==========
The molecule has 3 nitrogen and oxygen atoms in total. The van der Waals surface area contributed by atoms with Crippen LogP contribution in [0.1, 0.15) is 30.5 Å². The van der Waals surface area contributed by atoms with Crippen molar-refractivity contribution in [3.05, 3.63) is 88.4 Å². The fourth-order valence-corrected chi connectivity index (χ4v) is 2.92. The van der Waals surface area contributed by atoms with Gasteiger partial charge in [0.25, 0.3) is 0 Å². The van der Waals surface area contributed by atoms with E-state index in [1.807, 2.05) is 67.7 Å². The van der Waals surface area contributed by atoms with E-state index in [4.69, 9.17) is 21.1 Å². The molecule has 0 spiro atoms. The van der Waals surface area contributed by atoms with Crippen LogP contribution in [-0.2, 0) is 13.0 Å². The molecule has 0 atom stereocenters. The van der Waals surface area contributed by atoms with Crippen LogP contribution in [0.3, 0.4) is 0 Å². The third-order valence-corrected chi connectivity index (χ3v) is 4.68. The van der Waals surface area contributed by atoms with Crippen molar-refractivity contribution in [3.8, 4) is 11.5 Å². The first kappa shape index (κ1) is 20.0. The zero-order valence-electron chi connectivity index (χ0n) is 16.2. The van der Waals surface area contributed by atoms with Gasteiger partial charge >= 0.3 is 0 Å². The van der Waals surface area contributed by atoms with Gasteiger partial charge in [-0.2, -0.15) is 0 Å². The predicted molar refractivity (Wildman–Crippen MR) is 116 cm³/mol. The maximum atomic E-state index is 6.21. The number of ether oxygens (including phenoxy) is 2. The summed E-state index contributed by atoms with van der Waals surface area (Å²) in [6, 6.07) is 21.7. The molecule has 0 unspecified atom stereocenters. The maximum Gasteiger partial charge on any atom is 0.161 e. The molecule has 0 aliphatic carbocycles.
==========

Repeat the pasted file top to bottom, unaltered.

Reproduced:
The molecule has 3 nitrogen and oxygen atoms in total. The van der Waals surface area contributed by atoms with Crippen LogP contribution in [0.1, 0.15) is 30.5 Å². The van der Waals surface area contributed by atoms with Crippen molar-refractivity contribution in [3.05, 3.63) is 88.4 Å². The fourth-order valence-corrected chi connectivity index (χ4v) is 2.92. The van der Waals surface area contributed by atoms with Gasteiger partial charge in [0.25, 0.3) is 0 Å². The van der Waals surface area contributed by atoms with E-state index in [1.807, 2.05) is 67.7 Å². The van der Waals surface area contributed by atoms with E-state index in [4.69, 9.17) is 21.1 Å². The molecule has 0 spiro atoms. The van der Waals surface area contributed by atoms with Crippen LogP contribution in [-0.2, 0) is 13.0 Å². The molecule has 0 atom stereocenters. The van der Waals surface area contributed by atoms with Crippen LogP contribution in [0.3, 0.4) is 0 Å². The third-order valence-corrected chi connectivity index (χ3v) is 4.68. The van der Waals surface area contributed by atoms with Crippen molar-refractivity contribution in [3.8, 4) is 11.5 Å². The first kappa shape index (κ1) is 20.0. The zero-order valence-electron chi connectivity index (χ0n) is 16.2. The van der Waals surface area contributed by atoms with Gasteiger partial charge >= 0.3 is 0 Å². The van der Waals surface area contributed by atoms with Gasteiger partial charge in [-0.2, -0.15) is 0 Å². The predicted molar refractivity (Wildman–Crippen MR) is 116 cm³/mol. The maximum atomic E-state index is 6.21. The number of ether oxygens (including phenoxy) is 2. The summed E-state index contributed by atoms with van der Waals surface area (Å²) in [6, 6.07) is 21.7. The molecule has 0 unspecified atom stereocenters. The maximum Gasteiger partial charge on any atom is 0.161 e. The molecule has 0 aliphatic carbocycles.